This summer, the fifth instalment of the Jurassic Park franchise will be on the big screen, reinforcing a love of dinosaurs that has been with many of us since childhood. There is something awe inspiring about the biggest, fiercest, and “deadest” creatures that have ever walked the planet. But the films have had an additional benefit – they have sparked an interest in dinosaur DNA.
The “Mr DNA” sequence in the original movie is a great piece of science communication and the concept of extracting DNA from the bodies of “dino” blood-engorged mosquitoes is an outstanding piece of fiction. It is, however, just fiction.
Quite by chance, we’ve recently identified the overall genomic structure of dinosaurs. The genomic structure is the way that genes are arranged on chromosomes in each species. Although individual animals from the same species will have a different DNA sequence, the overall genomic structure is species-specific.
We began by working out the most likely genomic structure of the bird-turtle ancestor, before tracing any changes that occurred from then to the present day. This lineage includes the emergence of dinosaurs and pterosaurs ~240 million years ago, passing through the theropod dinosaurs (whose members include T.rex and Velociraptor) and ends with birds.
Despite us not making any claims to have extracted dino DNA, the question that seems to be on most people’s lips is “does this bring us closer to a real Jurassic Park?” The answer is an emphatic “no”, and here’s why.
First, the idea that there is intact dino DNA contained within blood-sucking insects preserved in amber just doesn’t add up. Prehistoric mosquitoes containing Dino blood have been found, but any dino DNA contained within them has long since degraded. Neanderthal and woolly mammoth DNA has been successfully isolated, but dino DNA is just too old. The oldest DNA ever found is around one million years old, but for dino DNA we would need to go back at least 66m years, so realistically we’re not even close.
Second, even if we could extract dino DNA, it would be chopped up into millions of tiny pieces and we would have little clue as to how these pieces should be organised. It would be like trying to do the world’s hardest jigsaw puzzle with no idea what the picture looks like or whether there are any missing pieces.
In Jurassic Park, the scientists find these missing pieces and fill them with frog DNA, but this wouldn’t give you a dinosaur, it would give you a hybrid or a “frogosaur”. These bits of frog DNA could have all kinds of negative effects on the developing embryo. It would also be infinitely more sensible to use bird rather than frog DNA as they are more closely related (but it still wouldn’t work).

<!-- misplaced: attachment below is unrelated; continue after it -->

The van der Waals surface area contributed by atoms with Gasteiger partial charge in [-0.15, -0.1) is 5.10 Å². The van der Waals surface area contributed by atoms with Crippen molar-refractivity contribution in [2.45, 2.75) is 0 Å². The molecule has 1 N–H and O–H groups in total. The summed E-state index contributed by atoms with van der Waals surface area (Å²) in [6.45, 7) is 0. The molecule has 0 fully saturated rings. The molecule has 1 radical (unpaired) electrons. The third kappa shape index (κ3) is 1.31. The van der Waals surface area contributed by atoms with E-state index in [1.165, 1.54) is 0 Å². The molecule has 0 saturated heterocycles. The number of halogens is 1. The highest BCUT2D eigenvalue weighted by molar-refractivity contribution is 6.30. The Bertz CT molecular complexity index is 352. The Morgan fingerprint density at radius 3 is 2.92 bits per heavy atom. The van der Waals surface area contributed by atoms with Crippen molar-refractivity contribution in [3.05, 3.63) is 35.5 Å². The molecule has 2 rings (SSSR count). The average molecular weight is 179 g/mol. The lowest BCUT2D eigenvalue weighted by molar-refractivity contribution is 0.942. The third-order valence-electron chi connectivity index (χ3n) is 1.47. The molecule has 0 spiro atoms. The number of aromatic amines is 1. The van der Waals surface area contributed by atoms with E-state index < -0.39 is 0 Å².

Third, the idea that all you need is a strand of DNA and, hey presto, you can recreate a whole animal is, again, science fiction. DNA is a starting point but the development of the animal inside the egg is an intricate “dance” of genes switching on and off at the right time with a series of environmental cues.
In short, you need the perfect dino egg and all the complex chemistry contained within it. In the book, they generate artificial eggs, in the films they use ostrich eggs. Neither would work, you can’t put chicken DNA inside an ostrich egg and hope to get a chicken (people have tried). The same would be true of a Velociraptor.
And this is before we even consider legislature, planning permission, protest groups and the effect on the ecosystem.
So we can’t resurrect a dinosaur, but…
Here’s the thing: dinosaurs never became extinct. Quite the contrary, they are among us right now. Birds did not evolve from dinosaurs, birds are not closely related to dinosaurs. Birds are dinosaurs.
Dinosaurs (including birds) are the survivors of at least four extinction events, emerging each time in more diverse, weird and wonderful forms. One key element of our paper is that we theorise that their ability to do this is facilitated by their genome structure. We discovered that birds and most non-avian dinosaurs had a lot of chromosomes (packages of DNA). Having so many allows animals to generate variation, the driver of natural selection.
Nevertheless, and it is a long shot, it may be possible in future to use Jurassic Park technology to help undo some of the harm that humans have caused. Mankind has seen the extinction of well-known avian dinosaurs such as the dodo and the passenger pigeon. Recovery of DNA that is a only few hundred years old from these birds is a far more realistic proposition. It may also be that eggs from closely related living species might just be good enough. In the right conditions we may be able to use them to resurrect some of these species from extinction.
Read more: Mammoth cloning: the ethics